Nana Dijo: Irresolute Radiography of Black Consciousness. Directed by Bocafloja and Cambiowashere. New York: Third World Newsreel, 2015. 40 minutes.
Invisible Roots: Afro-Mexicans in Southern California. Directed by Tiffany Walton and Lizz Mullis. New York: Third World Newsreel, 2015. 21 minutes.
Knowing and Naming the Afro-Latinx Body
What forms of self-knowing and feeling count as authentic? Do we find ourselves in the labels of identity we adopt, or do our gestures and movements hold memories as an embodied archive? And how does the physical appearance of our bodies and the way others in society perceive it intervene in both the ways we navigate these bodies and the names we give them across time and space?
Omaris Z. Zamora reminds us that a key contribution of feminist theory, whether in its Black, Chicanx, or Latinx registers, is its insistence to theorize in and through the flesh. But in surveying the field as it stands today, Zamora asks “where can we locate the AfroLatina body?”1 The documentaries Invisible Roots: Afro-Mexicans in Southern California and Nana Dijo: Irresolute Radiography of Black Consciousness form a rich archive of Afro-Latina/x testimonios that instructors should consider bringing into their classrooms to facilitate critical discussions that center the audible voices and experiences of Afro-Latina/xs throughout the diaspora, complete with their virtual and embodied on-screen presence.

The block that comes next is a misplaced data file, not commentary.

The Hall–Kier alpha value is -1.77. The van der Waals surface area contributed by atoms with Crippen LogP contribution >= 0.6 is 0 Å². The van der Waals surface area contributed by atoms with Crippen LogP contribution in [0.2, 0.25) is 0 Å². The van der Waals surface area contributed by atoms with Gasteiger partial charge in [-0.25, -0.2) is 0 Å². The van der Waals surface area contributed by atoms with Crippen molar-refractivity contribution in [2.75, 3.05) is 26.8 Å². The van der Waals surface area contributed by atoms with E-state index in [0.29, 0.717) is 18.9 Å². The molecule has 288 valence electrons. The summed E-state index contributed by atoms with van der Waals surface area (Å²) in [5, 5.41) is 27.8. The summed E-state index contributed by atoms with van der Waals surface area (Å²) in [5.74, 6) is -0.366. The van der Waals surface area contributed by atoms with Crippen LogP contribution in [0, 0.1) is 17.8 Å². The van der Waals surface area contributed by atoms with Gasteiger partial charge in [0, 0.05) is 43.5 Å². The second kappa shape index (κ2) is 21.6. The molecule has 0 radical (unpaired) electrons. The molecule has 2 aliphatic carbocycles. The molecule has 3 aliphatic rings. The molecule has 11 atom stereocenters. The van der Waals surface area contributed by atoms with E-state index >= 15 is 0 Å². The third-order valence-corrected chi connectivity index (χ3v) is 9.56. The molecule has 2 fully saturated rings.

Invisible Roots is a short but textured film that sketches the lives of several Afro-Mexican families from the Costa Chica of Guerrero and Oaxaca who now reside in Southern California. We meet most of the interviewees as family units speaking both with the camera and each other. These conversations are interspersed with video footage of food preparation and traditional dancing in connection with a fundraiser these families host for the feast day of Santiago Apóstol, a popular folk saint. Some of the most salient interviews are with college students who were born in Mexico but migrated to the United States as children, and who find themselves othered in relation to Chicanx Southern California culture, the traditional mestizo Mexican migrant community, and the African-Americans who form their phenotypic mirror.